From time to time, I interlope (with permission) in dialogues that are relevant to the health of the people we serve at the Center for Total Health. It’s what a curious family physician does – if there’s a better way to do something, I want to know about it.
Smart Growth America’s Local Leaders Council is a nonpartisan group of municipal officials who share a passion for building great towns, cities, and communities.
Representing diverse communities of all sizes from across the United States, members of Smart Growth America’s Local Leaders Council are using smart growth strategies to help their hometowns compete and grow in today’s economy, generate better return on taxpayer investment, provide transportation and housing choices for their residents, and create vibrant places where people want to live, work, and play.
As I said, interloping 🙂 . However, these are dialogues that are far more relevant to physicians than most doctors realize – it’s easy to see how better environments produce better health, and the converse.
As believers in the study of total health, and physical activity integration into everything, we do a lot of walks through the NoMa neighborhood with visitors from around the world, accompanied with data furnished by the wall that teaches (thanks @communitycommon). As we learn about the changing face of Washington, DC, especially this part of it, the question invariably arises – are people displaced?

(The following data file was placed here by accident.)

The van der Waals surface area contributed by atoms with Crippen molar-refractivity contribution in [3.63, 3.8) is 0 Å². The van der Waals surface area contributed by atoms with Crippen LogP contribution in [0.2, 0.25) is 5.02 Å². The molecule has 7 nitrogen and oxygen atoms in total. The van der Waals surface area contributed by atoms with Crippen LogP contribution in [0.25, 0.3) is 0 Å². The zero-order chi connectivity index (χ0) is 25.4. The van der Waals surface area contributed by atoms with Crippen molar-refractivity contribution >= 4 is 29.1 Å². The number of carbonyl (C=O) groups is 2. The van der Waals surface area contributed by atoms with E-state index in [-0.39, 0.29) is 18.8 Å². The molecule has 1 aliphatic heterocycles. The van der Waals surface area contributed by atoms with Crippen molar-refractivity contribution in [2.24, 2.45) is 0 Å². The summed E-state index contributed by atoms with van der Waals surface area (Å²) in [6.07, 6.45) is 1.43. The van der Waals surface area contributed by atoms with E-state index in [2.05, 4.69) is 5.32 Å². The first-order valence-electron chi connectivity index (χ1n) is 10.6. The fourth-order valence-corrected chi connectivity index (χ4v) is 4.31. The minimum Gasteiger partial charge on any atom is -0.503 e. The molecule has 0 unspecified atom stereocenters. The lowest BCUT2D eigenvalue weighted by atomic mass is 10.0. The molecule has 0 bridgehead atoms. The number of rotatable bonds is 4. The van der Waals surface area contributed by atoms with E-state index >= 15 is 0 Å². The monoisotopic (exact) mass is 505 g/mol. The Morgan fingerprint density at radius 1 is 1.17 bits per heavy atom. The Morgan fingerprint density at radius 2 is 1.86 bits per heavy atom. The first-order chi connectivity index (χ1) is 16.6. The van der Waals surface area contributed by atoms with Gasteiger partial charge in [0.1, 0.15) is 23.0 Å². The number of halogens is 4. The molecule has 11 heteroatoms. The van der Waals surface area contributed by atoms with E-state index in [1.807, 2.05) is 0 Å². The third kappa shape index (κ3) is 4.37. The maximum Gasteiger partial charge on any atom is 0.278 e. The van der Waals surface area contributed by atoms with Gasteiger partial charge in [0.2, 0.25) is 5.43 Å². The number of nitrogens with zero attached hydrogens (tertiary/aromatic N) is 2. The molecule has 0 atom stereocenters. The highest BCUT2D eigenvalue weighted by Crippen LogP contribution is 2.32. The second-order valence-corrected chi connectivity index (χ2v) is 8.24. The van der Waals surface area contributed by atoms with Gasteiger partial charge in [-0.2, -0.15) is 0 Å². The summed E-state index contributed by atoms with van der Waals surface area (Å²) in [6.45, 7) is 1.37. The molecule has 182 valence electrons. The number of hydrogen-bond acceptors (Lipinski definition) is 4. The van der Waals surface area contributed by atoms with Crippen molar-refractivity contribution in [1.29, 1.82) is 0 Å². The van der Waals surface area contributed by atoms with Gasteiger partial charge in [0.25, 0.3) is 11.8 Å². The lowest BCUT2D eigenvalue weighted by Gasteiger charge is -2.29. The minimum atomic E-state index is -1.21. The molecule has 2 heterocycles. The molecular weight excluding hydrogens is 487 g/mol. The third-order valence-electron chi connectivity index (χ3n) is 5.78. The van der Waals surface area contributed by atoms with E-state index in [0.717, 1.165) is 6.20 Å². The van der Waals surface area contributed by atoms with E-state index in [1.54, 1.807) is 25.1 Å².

That’s why I enjoyed the conversation called “Revitalization Without Displacement”, which included our own (DC’s) Deputy Mayor Courtney Snowden (@DMGEOSnowden) as well as Washtenaw County, MI Commissioner Conan Smith (@ConanSmith).
I learned that local leaders are seeing the same things I do in our neighborhoods and it’s not a foregone conclusion that growth means loss for existing residents.
I learned a new term – “cultural gentrification” which is what happens when a resident isn’t displaced economically but culturally from a neighborhood. Conan Smith talked about gentrification in place:
And in Washington, DC, more attention is being paid to the Wards of our city that have not had attention paid to in the past
This is still a super complicated issue, and there are lots of areas of unevenly distributed success.
As Deputy Mayor Snowden pointed out, there are disparities…
…that have been noticed by myself,
…and also called out by Amy Liu (@amy_liuw) from the Brookings Institution
This is good news to me, because walking the changing neighborhoods sometimes makes one feel like no one is paying attention, however, people are paying attention.
Speaking of walking, every learning experience includes it, especially this one. At the Center for Total Health (@KPtotalHealth) we create “walking meeting rooms” that are timed and coordinated. Instead of reserving a space for a block of time, we reserve a bit of happy neurochemistry instead.